The cost-effectiveness of sentinel node biopsy in vulvar cancer highlights the potential conflicts we face in gynecologic oncology surgery between cost, morbidity, and oncological outcome (survival). Sutton and colleagues demonstrate that, for presumed early (stage 1 and 2) vulvar cancer, a full inguinofemoral lymph node dissection is the most cost-effective and beneficial approach, where survival is the outcome that defines beneficial.64 Sentinel nodal dissection is, however, described by several studies as the most cost-effective approach when it comes to both treatment costs and patient morbidity.65 66 This outcome is similarly demonstrated in a 2013 systematic review and meta-analysis on the same topic.67 Sentinel lymph node biopsy requires the use of nuclear medicine for lymphoscintigraphy following injection of a radiotracer technetium-99. While more costly than intra-operative detection of the sentinel node without pre-operative use of lymphoscintigraphy, it remains a cost-effective approach assuming it increases the detection rate of the sentinel node.68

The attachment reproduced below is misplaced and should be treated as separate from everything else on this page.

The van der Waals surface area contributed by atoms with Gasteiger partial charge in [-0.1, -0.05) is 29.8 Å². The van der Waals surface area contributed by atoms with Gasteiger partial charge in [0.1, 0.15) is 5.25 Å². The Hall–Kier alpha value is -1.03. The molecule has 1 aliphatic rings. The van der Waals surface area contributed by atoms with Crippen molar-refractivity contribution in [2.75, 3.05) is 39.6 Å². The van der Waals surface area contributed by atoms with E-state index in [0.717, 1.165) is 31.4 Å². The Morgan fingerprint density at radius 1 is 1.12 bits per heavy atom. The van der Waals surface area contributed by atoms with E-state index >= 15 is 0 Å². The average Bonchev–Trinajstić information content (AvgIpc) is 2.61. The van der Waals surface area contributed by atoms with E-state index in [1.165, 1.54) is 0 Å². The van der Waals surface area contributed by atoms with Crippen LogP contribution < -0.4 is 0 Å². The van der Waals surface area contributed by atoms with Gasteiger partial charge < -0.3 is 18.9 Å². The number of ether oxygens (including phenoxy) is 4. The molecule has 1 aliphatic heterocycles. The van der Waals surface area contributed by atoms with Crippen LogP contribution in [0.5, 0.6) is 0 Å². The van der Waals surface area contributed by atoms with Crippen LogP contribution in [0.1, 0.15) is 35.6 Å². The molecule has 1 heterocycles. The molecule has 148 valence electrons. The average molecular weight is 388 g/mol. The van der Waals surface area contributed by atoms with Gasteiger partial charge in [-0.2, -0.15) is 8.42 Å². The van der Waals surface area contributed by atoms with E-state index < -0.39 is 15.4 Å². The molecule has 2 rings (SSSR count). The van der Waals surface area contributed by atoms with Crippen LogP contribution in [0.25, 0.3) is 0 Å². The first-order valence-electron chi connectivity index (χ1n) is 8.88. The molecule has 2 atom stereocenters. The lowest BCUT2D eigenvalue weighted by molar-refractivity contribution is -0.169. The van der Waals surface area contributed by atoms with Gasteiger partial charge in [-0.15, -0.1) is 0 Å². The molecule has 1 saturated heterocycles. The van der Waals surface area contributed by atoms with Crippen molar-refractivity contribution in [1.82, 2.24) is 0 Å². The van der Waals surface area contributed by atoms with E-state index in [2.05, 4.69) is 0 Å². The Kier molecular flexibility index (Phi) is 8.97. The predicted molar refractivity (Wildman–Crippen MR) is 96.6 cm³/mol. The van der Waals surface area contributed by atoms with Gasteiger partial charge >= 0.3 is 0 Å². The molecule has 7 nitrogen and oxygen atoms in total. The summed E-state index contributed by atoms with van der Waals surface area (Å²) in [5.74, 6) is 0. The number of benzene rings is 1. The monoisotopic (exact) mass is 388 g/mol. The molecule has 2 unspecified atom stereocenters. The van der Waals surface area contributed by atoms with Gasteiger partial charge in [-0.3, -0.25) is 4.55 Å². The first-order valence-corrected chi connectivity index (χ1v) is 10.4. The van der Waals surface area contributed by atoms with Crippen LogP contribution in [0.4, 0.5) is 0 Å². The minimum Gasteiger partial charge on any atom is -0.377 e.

A series of specific surgical decisions may be driven by costs/cost benefit. We know that adverse surgical events increase hospital costs, and implementing strategies to reduce these clearly has financial benefits, in addition to the obvious benefit to patients.69 70 Examples found in this review include the use of prophylactic negative pressure dressings on laparotomy sites to reduce wound complications and length of operative time contributing to venous thromboembolic risk.71 72 Enhanced recovery after surgery (ERAS) protocols include a series of intra-operative decisions (eg, avoiding use of drains) and, aside from improved patient outcomes, one may consider that the evidence for the use of ERAS includes its cost-effectiveness.73–76 As described by Harrison et al: “Enhanced recovery programs may be considered as high value in healthcare as they provide improved outcomes while lowering resource use”.76